- Olinda Falls.
- Sherbrooke Falls.
- Exploring dense green forest.
With the sun shining outside the window as I sat on the couch, I thought this could be yet another lazy Sunday just sitting around or I could get off my rear end and do something with my day. After a little bit of research and minor planning for a quick day trip, I decided to get up, go out and about and make the most of the rare Melbourne sunshine. Quickly grabbing an apple, my drink bottle and a couple cameras, I saddled up my Subaru and headed for the Dandenong Ranges National Park.
Driving through Ferntree Gully via the M3 was not only a nice way to avoid the tolls, but also allowed me to drive the beautiful and busy Mt. Dandenong Tourist Road. An abundance of cyclists decided to join me on the roads, along with hundreds of others fighting for a parking spot at the renowned tourist spot, The 1000 Steps Kokoda Track Memorial Walk. Making my way through the traffic and the tall trees that surrounded, I arrived at my first destination, Sheerbrooke Picnic Ground.
From the picnic ground, an established walking track leads through a forest containing the tallest flowering hardwood in the world, the Mountain Ash, forming the Sherbrooke Falls Walk. Accompanied by a variety of ferns, the density of the forest saturates you in a peaceful green glow. With the morning sun piercing through the treetops, a tinge of orange pops and catches the eye. Fallen trees provide a fun obstacle and at parts form a bridge across Sherbrooke Creek, and I couldn’t help but capture some Kodak moments on my old 80’s film camera. Continuing the walk, I hear the sounds of the birds and the falls getting closer. The little flow of the creek cascades over the small rocky outcrops forming Sherbrooke Falls. After the hour long walk I stopped for some food at the picnic ground before moving on to the next stop, only to be greeted by some overly friendly Rosellas and Lorikeets.
Continuing through the National Park along Mt. Dandenong Tourist Road, the 10km drive from Sherbrooke Falls took me to Olinda Falls Picnic Area. The picnic area leads onto the gravel track in a vast opening between the surrounding trees, with only a 350m walk to the top viewing platform, or 500m to the base of the falls. Walking over rails to get to the top of the falls gave me a wonderful view downstream of Olinda Creek as it fell off into the forest. Trying not to slip and make a fool of myself, I managed to make it down to the viewing platform where the different levels of Olinda Falls all come together and cascade into a stream continuing through the ranges. I set up the tripod and chilled for a while, taking snaps and getting eaten alive by mozzies.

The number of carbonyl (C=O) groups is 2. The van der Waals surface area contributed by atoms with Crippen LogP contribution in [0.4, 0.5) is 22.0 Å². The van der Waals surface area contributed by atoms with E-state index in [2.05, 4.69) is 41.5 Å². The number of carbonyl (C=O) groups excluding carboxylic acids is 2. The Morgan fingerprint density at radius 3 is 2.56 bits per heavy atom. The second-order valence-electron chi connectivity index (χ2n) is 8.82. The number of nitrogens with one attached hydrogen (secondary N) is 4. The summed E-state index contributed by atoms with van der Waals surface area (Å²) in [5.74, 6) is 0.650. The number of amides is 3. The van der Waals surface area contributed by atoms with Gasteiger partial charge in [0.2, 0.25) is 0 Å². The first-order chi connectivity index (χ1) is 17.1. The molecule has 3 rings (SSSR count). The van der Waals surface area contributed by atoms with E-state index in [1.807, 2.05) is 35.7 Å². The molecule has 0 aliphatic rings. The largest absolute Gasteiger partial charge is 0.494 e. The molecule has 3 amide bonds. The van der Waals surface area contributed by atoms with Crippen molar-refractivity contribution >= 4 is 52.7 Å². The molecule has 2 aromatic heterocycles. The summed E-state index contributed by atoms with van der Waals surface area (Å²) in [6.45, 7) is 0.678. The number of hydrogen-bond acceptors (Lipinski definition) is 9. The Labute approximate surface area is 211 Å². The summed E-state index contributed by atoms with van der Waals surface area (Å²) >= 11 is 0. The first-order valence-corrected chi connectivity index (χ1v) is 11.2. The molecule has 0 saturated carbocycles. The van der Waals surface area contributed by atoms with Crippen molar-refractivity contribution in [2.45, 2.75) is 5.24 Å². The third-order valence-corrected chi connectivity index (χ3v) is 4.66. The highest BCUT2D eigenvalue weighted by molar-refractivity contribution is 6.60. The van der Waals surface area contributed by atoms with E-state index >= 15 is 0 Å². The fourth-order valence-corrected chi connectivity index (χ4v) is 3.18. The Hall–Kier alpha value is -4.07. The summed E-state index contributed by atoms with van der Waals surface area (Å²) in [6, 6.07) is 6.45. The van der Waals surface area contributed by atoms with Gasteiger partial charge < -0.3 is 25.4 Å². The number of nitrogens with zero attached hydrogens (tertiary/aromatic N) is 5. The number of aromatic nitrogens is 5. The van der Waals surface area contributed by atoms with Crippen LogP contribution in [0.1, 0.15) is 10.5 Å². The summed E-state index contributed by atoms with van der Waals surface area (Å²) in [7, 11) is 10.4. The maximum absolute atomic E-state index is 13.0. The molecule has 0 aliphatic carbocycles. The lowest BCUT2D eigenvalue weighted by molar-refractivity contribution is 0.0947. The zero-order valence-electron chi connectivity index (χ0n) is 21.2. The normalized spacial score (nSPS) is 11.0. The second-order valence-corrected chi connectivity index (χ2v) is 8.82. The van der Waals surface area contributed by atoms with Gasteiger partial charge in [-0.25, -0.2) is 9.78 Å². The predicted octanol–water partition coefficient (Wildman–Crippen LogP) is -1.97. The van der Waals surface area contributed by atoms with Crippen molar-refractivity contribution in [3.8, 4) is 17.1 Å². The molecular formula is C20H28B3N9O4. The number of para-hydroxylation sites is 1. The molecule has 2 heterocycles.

The short walk, steep in parts, lead me back to the car with a smile on my dial having seen two small yet very satisfying streams and falls. Driving the dirt path and gravel road up the hill, I couldn’t help but think to myself that experiencing this little slice green heaven certainly beats sitting around at home doing sweet nothing all day.
I’ll certainly be back again soon to see what more you have to offer Dandenong Ranges. Until then, stay fresh.
- Hiking boots/good trainers
- Hat/Beanie, sunscreen, water
How to Get There
Melbourne to Dandenong Ranges National Park via M3 (41.5km)
- Bush Walking
- Bird Watching
Beginner – Intermediate (reasonable level of fitness required)
Sherbrooke Falls – 2.4km return/45 mins
Olinda Falls – 700m return/15-30 mins